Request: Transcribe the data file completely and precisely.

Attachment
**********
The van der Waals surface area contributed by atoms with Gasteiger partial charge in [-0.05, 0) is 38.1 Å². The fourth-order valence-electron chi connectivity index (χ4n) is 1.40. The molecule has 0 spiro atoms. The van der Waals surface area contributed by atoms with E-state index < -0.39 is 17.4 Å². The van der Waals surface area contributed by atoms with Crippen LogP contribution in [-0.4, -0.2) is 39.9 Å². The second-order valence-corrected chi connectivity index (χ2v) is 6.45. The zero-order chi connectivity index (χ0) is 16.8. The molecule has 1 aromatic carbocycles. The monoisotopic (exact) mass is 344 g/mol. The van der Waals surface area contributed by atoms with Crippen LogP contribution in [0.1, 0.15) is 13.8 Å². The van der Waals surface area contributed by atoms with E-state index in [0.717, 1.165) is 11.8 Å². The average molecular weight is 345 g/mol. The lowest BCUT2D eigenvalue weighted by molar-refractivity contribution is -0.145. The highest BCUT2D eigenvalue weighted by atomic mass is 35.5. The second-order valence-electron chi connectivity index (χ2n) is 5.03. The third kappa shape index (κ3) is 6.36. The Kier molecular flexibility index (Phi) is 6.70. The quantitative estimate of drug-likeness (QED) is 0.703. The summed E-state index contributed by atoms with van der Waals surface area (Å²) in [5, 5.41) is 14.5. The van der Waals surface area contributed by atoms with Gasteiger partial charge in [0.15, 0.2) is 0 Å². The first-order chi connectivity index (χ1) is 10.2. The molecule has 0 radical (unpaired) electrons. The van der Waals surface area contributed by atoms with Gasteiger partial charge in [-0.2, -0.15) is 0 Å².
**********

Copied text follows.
The van der Waals surface area contributed by atoms with Gasteiger partial charge in [-0.05, 0) is 38.1 Å². The fourth-order valence-electron chi connectivity index (χ4n) is 1.40. The molecule has 0 spiro atoms. The van der Waals surface area contributed by atoms with E-state index < -0.39 is 17.4 Å². The van der Waals surface area contributed by atoms with Crippen LogP contribution in [-0.4, -0.2) is 39.9 Å². The second-order valence-corrected chi connectivity index (χ2v) is 6.45. The zero-order chi connectivity index (χ0) is 16.8. The molecule has 1 aromatic carbocycles. The monoisotopic (exact) mass is 344 g/mol. The van der Waals surface area contributed by atoms with Crippen LogP contribution in [0.1, 0.15) is 13.8 Å². The van der Waals surface area contributed by atoms with E-state index in [0.717, 1.165) is 11.8 Å². The average molecular weight is 345 g/mol. The lowest BCUT2D eigenvalue weighted by molar-refractivity contribution is -0.145. The highest BCUT2D eigenvalue weighted by atomic mass is 35.5. The second-order valence-electron chi connectivity index (χ2n) is 5.03. The third kappa shape index (κ3) is 6.36. The Kier molecular flexibility index (Phi) is 6.70. The quantitative estimate of drug-likeness (QED) is 0.703. The summed E-state index contributed by atoms with van der Waals surface area (Å²) in [5, 5.41) is 14.5. The van der Waals surface area contributed by atoms with Gasteiger partial charge in [0.15, 0.2) is 0 Å². The first-order chi connectivity index (χ1) is 10.2. The molecule has 0 radical (unpaired) electrons. The van der Waals surface area contributed by atoms with Gasteiger partial charge in [-0.2, -0.15) is 0 Å².